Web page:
Exclusive: All community pharmacies should consider technological advancements such as apps to ensure their business success in the future, a pharmacy market expert has said. 

As online pharmacies continue to grow in popularity, community pharmacies must think of new ‘innovative ways to survive and keep patients with them,’ head of pharmacy at Christie & Co, Tony Evans, told The Pharmacist last week.  

According to a report published by the company earlier this month, online pharmacies in the UK  saw more than a two-fold increase in their dispensing volumes in 2021 compared with pre-pandemic, as more people were confined indoors.  

‘Pharmacies must consider how they can improve that patient journey,’ Mr Evans suggested ‘to ensure ‘stickiness’ and so people don’t leave for an online alternative.  

‘One-way pharmacies can do this is by launching an app,  which would help with delivery and alerts for when prescriptions are available.’  

It comes after a review that found that digital transformation across the NHS should now be accelerated following the impact of the Covid-19 pandemic.  

‘Bricks and clicks’

Some in the sector, including Rowlands’s owner Phoenix Health and LloydsPharmacy, have already created apps to help pharmacies compete with online competitors and to drive footfall.

Phoenix UK acquired digital prescription service Co-op Health in March 2021, and rebranded to Hey Pharmacist in July.  

A Phoenix UK spokesperson told The Pharmacist in December: ‘The launch of Hey Pharmacist was a success and we have ambitious plans to grow our share of the market in 2022.’ 

LloydsPharmacy’s online arm LloydsDirect meanwhile has been nominated by 500,000 people for their repeat prescriptions since the multiple acquired the online pharmacy – previously named Echo – in 2019.  

Other pharmacies have also invested in online services recently, such as Well Pharmacy’s click and collect service which launched in June 2021, and Boots’ partnership with Deliveroo in August last year.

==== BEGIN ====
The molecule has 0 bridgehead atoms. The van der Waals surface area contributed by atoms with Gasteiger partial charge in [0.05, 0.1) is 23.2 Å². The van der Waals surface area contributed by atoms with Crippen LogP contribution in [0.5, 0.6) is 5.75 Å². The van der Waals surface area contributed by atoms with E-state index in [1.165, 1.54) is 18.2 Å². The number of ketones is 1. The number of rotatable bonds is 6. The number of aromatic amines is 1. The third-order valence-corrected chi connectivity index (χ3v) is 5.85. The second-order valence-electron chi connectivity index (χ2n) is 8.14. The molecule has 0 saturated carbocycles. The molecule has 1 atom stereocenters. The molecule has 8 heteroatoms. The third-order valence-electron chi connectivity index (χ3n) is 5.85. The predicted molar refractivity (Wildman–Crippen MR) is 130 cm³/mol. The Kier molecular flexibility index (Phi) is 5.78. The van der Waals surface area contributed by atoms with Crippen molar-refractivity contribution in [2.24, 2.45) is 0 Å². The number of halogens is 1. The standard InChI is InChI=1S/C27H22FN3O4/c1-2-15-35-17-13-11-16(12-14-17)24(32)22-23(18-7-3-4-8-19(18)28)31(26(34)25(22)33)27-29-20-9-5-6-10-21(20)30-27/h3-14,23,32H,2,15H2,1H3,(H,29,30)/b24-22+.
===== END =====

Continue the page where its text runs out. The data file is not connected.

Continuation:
These hybrid models, which embrace both the in-person pharmacy and elements of the online pharmacy, Mr Evans referred to as ‘bricks and cllicks’. 

‘Bricks and clicks’ pharmacies offer online convenience while also offering the same services and value that only traditional pharmacies can deliver, Mr Evans explained.  

‘As long as community pharmacies look forward, embrace technology and capture more services,  they should prosper,’ he added.  

In 2017 leaders in the pharmacy sector teamed together to launch the Community Pharmacy IT Group (CPITG). The group hopes to collectively encourage the sector to get more engaged with the many upcoming digital changes.

Pharmacy’s future looking positive 

According to Christie and Co’s annual business outlook report, pharmacy’s future has been looking positive, with pharmacy sales in the UK at the highest levels on record and with no signs of slowing down, Mr Evans said.  

‘Pharmacy’s profile generally has been buoyed by how it supported the pandemic; I think people have recognised that it was the only primary care sector that has kept its doors open during the lockdowns’.   

‘As part of its new profile, there has been a lot more interest and investment in the sector, as people see that it has a good future,’

Mr Evans predicted this interest in the pharmacy marketplace to continue ‘long after the pandemic’. 

‘All the pandemic has done is reawaken interest in the pharmacy marketplace and the fact pharmacy does provide an important primary care - and long may that continue,’ he said.